The amendment to the Companies Act in 2013 made corporate social responsibility mandatory in India. A knee-jerk reaction to the obligatory nature of such an amendment is akin to the taxes enforced by the government on companies. But isn’t it beneficial for a company to be able to contribute to society, on which it depends for progress? By the same token, isn’t it the fiduciary responsibility of a company to weigh the cost-benefit tradeoffs of implementing corporate social responsibility (CSR) programmes?
These two viewpoints seem to be paradoxical, but they are not. The challenge is to devise a strategy that positively impacts society and enhances a firm’s value.
The seemingly complex paradox can be addressed if companies comprehend the goal of CSR, which is aligning a company’s social and environmental activities with its business purpose and values. Simply defining the fundamental goal of CSR is not enough. It is also imperative to define the success associated with the goal. Since creating value and achieving success are essential, firms must develop measures for the social or environmental value addition and generating positive business results.
There are several companies that administer CSR efficaciously. Take, for example, the guiding principle for Tata Consultancy Services’ (TCS’) CSR initiative: Impact through Empowerment. As part of this, TCS has initiated adult literacy programmes, forged university alliances and has created web health centres (Med Mantra). TCS has ensured that the communities engaged in their CSR programmes are empowered.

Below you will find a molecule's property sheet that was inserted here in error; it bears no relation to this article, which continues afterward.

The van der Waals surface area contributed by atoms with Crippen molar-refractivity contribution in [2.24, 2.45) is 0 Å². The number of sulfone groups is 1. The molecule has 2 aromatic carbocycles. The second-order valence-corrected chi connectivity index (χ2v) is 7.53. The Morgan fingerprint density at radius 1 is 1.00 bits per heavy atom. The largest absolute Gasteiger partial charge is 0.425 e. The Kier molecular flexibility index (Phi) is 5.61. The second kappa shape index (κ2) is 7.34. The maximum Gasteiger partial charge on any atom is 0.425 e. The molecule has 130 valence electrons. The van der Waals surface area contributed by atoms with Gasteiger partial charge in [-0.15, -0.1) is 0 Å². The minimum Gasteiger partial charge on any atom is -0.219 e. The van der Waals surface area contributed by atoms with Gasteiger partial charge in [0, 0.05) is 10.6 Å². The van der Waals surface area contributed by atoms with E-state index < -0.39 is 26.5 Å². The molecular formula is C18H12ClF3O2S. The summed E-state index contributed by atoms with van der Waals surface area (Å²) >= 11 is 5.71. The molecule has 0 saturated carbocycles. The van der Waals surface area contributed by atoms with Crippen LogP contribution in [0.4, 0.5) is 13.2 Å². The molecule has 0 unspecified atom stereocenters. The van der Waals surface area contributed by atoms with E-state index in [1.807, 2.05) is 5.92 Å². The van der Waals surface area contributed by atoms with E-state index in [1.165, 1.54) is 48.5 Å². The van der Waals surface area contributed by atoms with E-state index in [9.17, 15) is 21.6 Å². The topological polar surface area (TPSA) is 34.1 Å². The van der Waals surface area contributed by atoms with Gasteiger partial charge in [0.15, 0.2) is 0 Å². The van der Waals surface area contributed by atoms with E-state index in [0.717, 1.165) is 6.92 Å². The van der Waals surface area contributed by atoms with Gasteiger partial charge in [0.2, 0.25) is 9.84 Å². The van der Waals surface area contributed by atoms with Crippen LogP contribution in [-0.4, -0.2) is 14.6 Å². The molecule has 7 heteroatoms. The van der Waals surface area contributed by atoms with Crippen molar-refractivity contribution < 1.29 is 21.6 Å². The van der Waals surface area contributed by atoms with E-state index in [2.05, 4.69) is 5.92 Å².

At a time when the world is battling climate change, many industries have aimed their CSR initiatives for ensuring environmental sustainability. They are working towards achieving zero waste to landfill, carbon neutrality, positive water balance, reduction in specific energy consumption and increase in utilisation of renewable energy sources.
Social and environmental CSR influences perceptions and makes consumers feel good about the brand and its products. Such positioning helps companies to gain competitive advantage and increases profitability.
Another area to focus on via CSR initiatives is education and developing socially excluded communities. The advancement of girls, youth, and farmers, through quality education and generation of livelihood opportunities, can transform lives. The CSR programmes can help in building a tolerant, healthy and a more connected society by providing quality education and fostering sustainable livelihoods for people from socially and economically disadvantaged communities. Dedicated CSR initiatives can earn laurels for a company, boosting its brand value along with the stock price.
These are some ways to resolve the paradox underscored at the outset.
CSR numbers in India are estimated to be around Rs 10,000 crore. To get the best results from this, companies should not get trapped in random acts of philanthropy, but align their social and environmental activities with their business rationale and values. That should deliver the biggest bang for the buck — for society and the stakeholders.
Faisal Patel is a social and business entrepreneur
The views expressed are personal